In a city where 200 year old homes, 100-plus year old restaurants and seven generation-deep families are the norm, New Orleanians are used to living in an environment that has far more historical significance than most cities in our relatively young country. And yet... one can’t help but be in awe of a social club that can cite a history more than a century long. The Young Men Olympian Jr. Benevolent Association, which is sponsoring this weekend’s second line, is celebrating 130 years of existence. Organized on September 3, 1884, YMO is officially the oldest second lining social aid and pleasure club in New Orleans.
(Continue reading after the jump!)
Like many of the original social aid and pleasure clubs formed in the 1800’s, YMO came together to provide a safety net to members of the community because insurance companies at that time refused to sell health care and life insurance policies to black people. Joseph Allen, the club’s secretary, says “Everyone used to pitch in to help with sick and burying dead, passing the hat for contributions to help assist families.” The club formally incorporated in August 23, 1885, making it the oldest benevolent organization in the state.
Today the male members-only club is housed in Central City on Liberty Street. But for years the club roved within the neighborhood, meeting at various places such as Shakespeare Park and the Elks Hall. The club eventually purchased its own clubhouse in June 2005, just three months shy of Hurricane Katrina. In the aftermath of the storm, club leadership reconvened, searching the country for their 80-plus membership, aiding their return as well as repairing their clubhouse which sustained significant damage as a result of losing its roof. But soon enough the club was operating again at full capacity, hosting its twice monthly meetings and resuming its charitable works in the community.
Like many of the city’s social aid and pleasure clubs, YMO hosts events to benefit their Central City neighborhood including Night Out Against Crime, feeding the homeless, school supplies giveaways, MLK Day March, Thanksgiving turkey giveaway, Christmas toy drive for local children, and a computer lab camp for youth, the latter of which is one of their more recent endeavors. In the summer of 2007, the Orleans Parish School Board donated lap tops to YMO and students from Tulane began tutoring kids from 8-17 years for four weeks, teaching them basic level computer skills.
Allen notes that YMO’s presence in the Liberty clubhouse has had a calming effect in a neighborhood which suffers from having one of the highest crime rates in the city. “Since we purchased the building, the crime has gone down within two blocks of our clubhouse. Just having a positive presence makes a difference. There’s no drug selling around here, they don’t hang out on the corners. They see clean-cut guys going in there making the area safe. We cut the grass on the vacant lots around our building and keep corners clean ...The organization is about brotherhood, about men that are doing positive things in life, positive brothers speaking and talking to older guys that give you good advice.”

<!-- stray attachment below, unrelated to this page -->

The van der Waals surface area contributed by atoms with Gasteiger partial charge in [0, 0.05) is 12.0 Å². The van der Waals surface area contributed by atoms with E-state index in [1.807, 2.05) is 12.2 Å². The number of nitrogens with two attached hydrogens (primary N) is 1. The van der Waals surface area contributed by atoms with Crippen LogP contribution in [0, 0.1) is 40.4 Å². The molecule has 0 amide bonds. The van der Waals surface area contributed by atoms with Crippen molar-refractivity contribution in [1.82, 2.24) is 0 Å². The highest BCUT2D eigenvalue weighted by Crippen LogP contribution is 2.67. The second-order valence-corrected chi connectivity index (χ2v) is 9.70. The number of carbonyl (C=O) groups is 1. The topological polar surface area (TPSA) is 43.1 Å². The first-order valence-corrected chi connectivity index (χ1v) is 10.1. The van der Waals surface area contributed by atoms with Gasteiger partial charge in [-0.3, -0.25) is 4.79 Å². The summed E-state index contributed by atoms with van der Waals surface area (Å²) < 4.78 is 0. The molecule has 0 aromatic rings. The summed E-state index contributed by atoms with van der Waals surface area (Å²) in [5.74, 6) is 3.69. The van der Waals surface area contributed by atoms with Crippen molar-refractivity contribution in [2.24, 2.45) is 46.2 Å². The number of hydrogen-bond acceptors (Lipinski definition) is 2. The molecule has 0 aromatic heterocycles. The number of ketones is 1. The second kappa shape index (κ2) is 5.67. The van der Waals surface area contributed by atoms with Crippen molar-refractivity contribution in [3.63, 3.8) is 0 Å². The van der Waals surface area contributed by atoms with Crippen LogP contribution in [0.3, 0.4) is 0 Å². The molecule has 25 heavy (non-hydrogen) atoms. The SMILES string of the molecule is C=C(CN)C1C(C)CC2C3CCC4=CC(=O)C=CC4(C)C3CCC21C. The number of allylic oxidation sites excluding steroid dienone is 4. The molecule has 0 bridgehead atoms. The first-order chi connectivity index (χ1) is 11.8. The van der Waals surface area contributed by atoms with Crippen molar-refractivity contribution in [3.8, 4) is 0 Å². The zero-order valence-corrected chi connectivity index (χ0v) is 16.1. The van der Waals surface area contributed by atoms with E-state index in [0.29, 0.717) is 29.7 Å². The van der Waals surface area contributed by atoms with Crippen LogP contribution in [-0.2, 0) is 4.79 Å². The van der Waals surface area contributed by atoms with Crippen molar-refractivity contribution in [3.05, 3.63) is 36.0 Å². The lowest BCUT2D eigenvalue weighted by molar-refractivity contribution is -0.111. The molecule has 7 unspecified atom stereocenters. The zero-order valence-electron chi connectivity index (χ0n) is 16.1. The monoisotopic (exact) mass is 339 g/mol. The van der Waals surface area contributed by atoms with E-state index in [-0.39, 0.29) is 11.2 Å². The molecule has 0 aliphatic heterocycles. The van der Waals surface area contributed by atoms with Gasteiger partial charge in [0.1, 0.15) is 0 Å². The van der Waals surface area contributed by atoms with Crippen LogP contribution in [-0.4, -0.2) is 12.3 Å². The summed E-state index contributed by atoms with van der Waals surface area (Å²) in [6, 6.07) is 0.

YMO is one of the few second line clubs that puts on two parades a year. The first is generally held around the first weekend in September and is two hours long, all its participants wearing only black and white. The significance of the two hour parade dates back to the club’s origins. Allen cites “The first second line got started when [one of our members] died and we would have a parade for each death. If someone didn’t die that year, we’d have two hour parade to celebrate the year. We choose a church where all of the new officers for the year get sworn in that Sunday and from there we have our anniversary parade. And we had two brothers that died this year that we’re dedicating our parade to: Leon Anderson Sr. who was our recording secretary for over 40 years and Larry Maxent, our assistant chairman of board for five years.”
In addition to hosting two parades a year, YMO is also unique in that while most clubs have anywhere between one and three divisions, their club has five parading divisions — which means five accompanying brass bands. This makes for an over-the top second line extravaganza which spirals around the neighborhood for miles at a time. The opening division which is referred to as ‘the body’ leads the parade. Most of the elders of the organization tend to be in the body. The youth division called ‘The New Look’ is made up of kids between the ages of 3 to 16 years old. The third division is called ‘The Big Steppers’; the fourth division is called ‘The Untouchables’ and the fifth and final division is ‘The Furious Five.
Allen notes, “Each division usually does their own thing in terms of decorations and outfits but this year is our anniversary so everyone is coming out in black and white.”
For route and time info for YMO’s four-hour long 130th year parade, click here.